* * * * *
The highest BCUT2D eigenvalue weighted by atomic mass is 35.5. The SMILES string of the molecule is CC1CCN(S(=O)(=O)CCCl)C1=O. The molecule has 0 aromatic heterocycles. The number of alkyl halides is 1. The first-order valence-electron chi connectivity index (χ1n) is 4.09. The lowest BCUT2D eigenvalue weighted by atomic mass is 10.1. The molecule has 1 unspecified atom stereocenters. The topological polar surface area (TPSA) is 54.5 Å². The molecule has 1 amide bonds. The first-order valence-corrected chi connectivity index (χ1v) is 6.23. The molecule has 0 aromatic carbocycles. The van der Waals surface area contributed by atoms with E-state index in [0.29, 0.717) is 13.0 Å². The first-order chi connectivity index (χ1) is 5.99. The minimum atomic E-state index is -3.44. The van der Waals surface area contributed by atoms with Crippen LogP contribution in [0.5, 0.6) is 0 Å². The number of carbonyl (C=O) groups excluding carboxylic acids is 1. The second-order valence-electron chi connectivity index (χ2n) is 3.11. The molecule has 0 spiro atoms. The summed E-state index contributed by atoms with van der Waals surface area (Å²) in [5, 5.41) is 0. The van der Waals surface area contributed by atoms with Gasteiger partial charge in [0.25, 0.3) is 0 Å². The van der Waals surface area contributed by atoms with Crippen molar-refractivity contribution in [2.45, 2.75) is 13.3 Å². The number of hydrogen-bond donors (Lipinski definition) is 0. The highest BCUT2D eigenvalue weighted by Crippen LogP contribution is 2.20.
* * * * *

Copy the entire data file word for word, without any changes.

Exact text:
The highest BCUT2D eigenvalue weighted by atomic mass is 35.5. The SMILES string of the molecule is CC1CCN(S(=O)(=O)CCCl)C1=O. The molecule has 0 aromatic heterocycles. The number of alkyl halides is 1. The first-order valence-electron chi connectivity index (χ1n) is 4.09. The lowest BCUT2D eigenvalue weighted by atomic mass is 10.1. The molecule has 1 unspecified atom stereocenters. The topological polar surface area (TPSA) is 54.5 Å². The molecule has 1 amide bonds. The first-order valence-corrected chi connectivity index (χ1v) is 6.23. The molecule has 0 aromatic carbocycles. The van der Waals surface area contributed by atoms with E-state index in [0.29, 0.717) is 13.0 Å². The first-order chi connectivity index (χ1) is 5.99. The minimum atomic E-state index is -3.44. The van der Waals surface area contributed by atoms with Crippen LogP contribution in [0.5, 0.6) is 0 Å². The number of carbonyl (C=O) groups excluding carboxylic acids is 1. The second-order valence-electron chi connectivity index (χ2n) is 3.11. The molecule has 0 spiro atoms. The summed E-state index contributed by atoms with van der Waals surface area (Å²) in [5, 5.41) is 0. The van der Waals surface area contributed by atoms with Gasteiger partial charge in [0.25, 0.3) is 0 Å². The van der Waals surface area contributed by atoms with Crippen molar-refractivity contribution in [2.45, 2.75) is 13.3 Å². The number of hydrogen-bond donors (Lipinski definition) is 0. The highest BCUT2D eigenvalue weighted by Crippen LogP contribution is 2.20.